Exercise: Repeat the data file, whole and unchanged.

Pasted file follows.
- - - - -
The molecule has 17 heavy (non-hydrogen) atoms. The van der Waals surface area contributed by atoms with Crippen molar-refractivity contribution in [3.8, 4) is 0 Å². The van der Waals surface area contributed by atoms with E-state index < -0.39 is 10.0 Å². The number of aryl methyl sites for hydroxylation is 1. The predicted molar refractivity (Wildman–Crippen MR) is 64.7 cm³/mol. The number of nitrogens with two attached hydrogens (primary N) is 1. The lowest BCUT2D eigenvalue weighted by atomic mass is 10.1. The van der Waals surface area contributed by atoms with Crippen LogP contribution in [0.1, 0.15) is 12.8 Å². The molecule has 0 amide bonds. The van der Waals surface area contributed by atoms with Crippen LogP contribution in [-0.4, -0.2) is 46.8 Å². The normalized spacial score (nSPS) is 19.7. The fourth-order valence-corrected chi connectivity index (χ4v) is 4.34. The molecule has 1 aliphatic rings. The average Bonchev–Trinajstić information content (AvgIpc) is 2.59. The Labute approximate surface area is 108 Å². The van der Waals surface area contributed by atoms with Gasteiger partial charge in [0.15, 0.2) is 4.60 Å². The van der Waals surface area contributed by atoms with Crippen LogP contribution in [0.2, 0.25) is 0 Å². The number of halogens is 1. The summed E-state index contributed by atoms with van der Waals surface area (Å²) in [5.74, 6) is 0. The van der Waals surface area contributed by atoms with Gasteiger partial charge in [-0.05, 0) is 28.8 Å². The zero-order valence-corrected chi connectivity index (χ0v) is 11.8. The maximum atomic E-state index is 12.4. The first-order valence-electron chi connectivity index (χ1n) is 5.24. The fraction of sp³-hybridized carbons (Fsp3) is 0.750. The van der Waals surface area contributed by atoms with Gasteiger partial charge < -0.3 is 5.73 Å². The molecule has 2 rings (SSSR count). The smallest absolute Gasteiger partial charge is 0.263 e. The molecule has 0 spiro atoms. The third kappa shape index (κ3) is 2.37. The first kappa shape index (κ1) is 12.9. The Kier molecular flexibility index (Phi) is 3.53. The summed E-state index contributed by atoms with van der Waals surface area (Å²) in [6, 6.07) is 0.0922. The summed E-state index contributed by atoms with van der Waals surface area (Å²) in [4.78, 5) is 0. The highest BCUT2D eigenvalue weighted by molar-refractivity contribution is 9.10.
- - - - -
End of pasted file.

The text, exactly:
The molecule has 17 heavy (non-hydrogen) atoms. The van der Waals surface area contributed by atoms with Crippen molar-refractivity contribution in [3.8, 4) is 0 Å². The van der Waals surface area contributed by atoms with E-state index < -0.39 is 10.0 Å². The number of aryl methyl sites for hydroxylation is 1. The predicted molar refractivity (Wildman–Crippen MR) is 64.7 cm³/mol. The number of nitrogens with two attached hydrogens (primary N) is 1. The lowest BCUT2D eigenvalue weighted by atomic mass is 10.1. The van der Waals surface area contributed by atoms with Crippen LogP contribution in [0.1, 0.15) is 12.8 Å². The molecule has 0 amide bonds. The van der Waals surface area contributed by atoms with Crippen LogP contribution in [-0.4, -0.2) is 46.8 Å². The normalized spacial score (nSPS) is 19.7. The fourth-order valence-corrected chi connectivity index (χ4v) is 4.34. The molecule has 1 aliphatic rings. The average Bonchev–Trinajstić information content (AvgIpc) is 2.59. The Labute approximate surface area is 108 Å². The van der Waals surface area contributed by atoms with Gasteiger partial charge in [0.15, 0.2) is 4.60 Å². The van der Waals surface area contributed by atoms with Crippen LogP contribution in [0.2, 0.25) is 0 Å². The number of halogens is 1. The summed E-state index contributed by atoms with van der Waals surface area (Å²) in [5.74, 6) is 0. The van der Waals surface area contributed by atoms with Gasteiger partial charge in [-0.05, 0) is 28.8 Å². The zero-order valence-corrected chi connectivity index (χ0v) is 11.8. The maximum atomic E-state index is 12.4. The first-order valence-electron chi connectivity index (χ1n) is 5.24. The fraction of sp³-hybridized carbons (Fsp3) is 0.750. The van der Waals surface area contributed by atoms with Gasteiger partial charge < -0.3 is 5.73 Å². The molecule has 2 rings (SSSR count). The smallest absolute Gasteiger partial charge is 0.263 e. The molecule has 0 spiro atoms. The third kappa shape index (κ3) is 2.37. The first kappa shape index (κ1) is 12.9. The Kier molecular flexibility index (Phi) is 3.53. The summed E-state index contributed by atoms with van der Waals surface area (Å²) in [6, 6.07) is 0.0922. The summed E-state index contributed by atoms with van der Waals surface area (Å²) in [4.78, 5) is 0. The highest BCUT2D eigenvalue weighted by molar-refractivity contribution is 9.10.